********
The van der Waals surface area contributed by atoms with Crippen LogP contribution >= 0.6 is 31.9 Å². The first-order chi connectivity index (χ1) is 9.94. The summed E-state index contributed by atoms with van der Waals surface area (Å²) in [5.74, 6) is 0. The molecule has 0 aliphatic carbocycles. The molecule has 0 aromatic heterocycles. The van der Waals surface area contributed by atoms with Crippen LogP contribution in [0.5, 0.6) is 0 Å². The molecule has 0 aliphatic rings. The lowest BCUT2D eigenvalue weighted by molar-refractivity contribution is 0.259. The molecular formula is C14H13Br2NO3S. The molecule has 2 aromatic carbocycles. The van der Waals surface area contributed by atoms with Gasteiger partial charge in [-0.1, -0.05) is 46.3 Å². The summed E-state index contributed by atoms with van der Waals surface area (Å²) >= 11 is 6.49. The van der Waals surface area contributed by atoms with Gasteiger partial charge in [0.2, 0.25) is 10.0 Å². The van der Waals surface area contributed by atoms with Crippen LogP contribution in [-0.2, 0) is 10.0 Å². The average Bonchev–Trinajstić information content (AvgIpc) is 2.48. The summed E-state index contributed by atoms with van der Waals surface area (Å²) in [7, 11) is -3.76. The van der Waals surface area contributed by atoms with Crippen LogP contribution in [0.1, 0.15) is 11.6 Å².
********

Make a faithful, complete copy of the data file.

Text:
The van der Waals surface area contributed by atoms with Crippen LogP contribution >= 0.6 is 31.9 Å². The first-order chi connectivity index (χ1) is 9.94. The summed E-state index contributed by atoms with van der Waals surface area (Å²) in [5.74, 6) is 0. The molecule has 0 aliphatic carbocycles. The molecule has 0 aromatic heterocycles. The van der Waals surface area contributed by atoms with Crippen LogP contribution in [0.5, 0.6) is 0 Å². The molecule has 0 aliphatic rings. The lowest BCUT2D eigenvalue weighted by molar-refractivity contribution is 0.259. The molecular formula is C14H13Br2NO3S. The molecule has 2 aromatic carbocycles. The van der Waals surface area contributed by atoms with Gasteiger partial charge in [-0.1, -0.05) is 46.3 Å². The summed E-state index contributed by atoms with van der Waals surface area (Å²) >= 11 is 6.49. The van der Waals surface area contributed by atoms with Gasteiger partial charge in [0.2, 0.25) is 10.0 Å². The van der Waals surface area contributed by atoms with Crippen LogP contribution in [-0.2, 0) is 10.0 Å². The average Bonchev–Trinajstić information content (AvgIpc) is 2.48. The summed E-state index contributed by atoms with van der Waals surface area (Å²) in [7, 11) is -3.76. The van der Waals surface area contributed by atoms with Crippen LogP contribution in [0.1, 0.15) is 11.6 Å².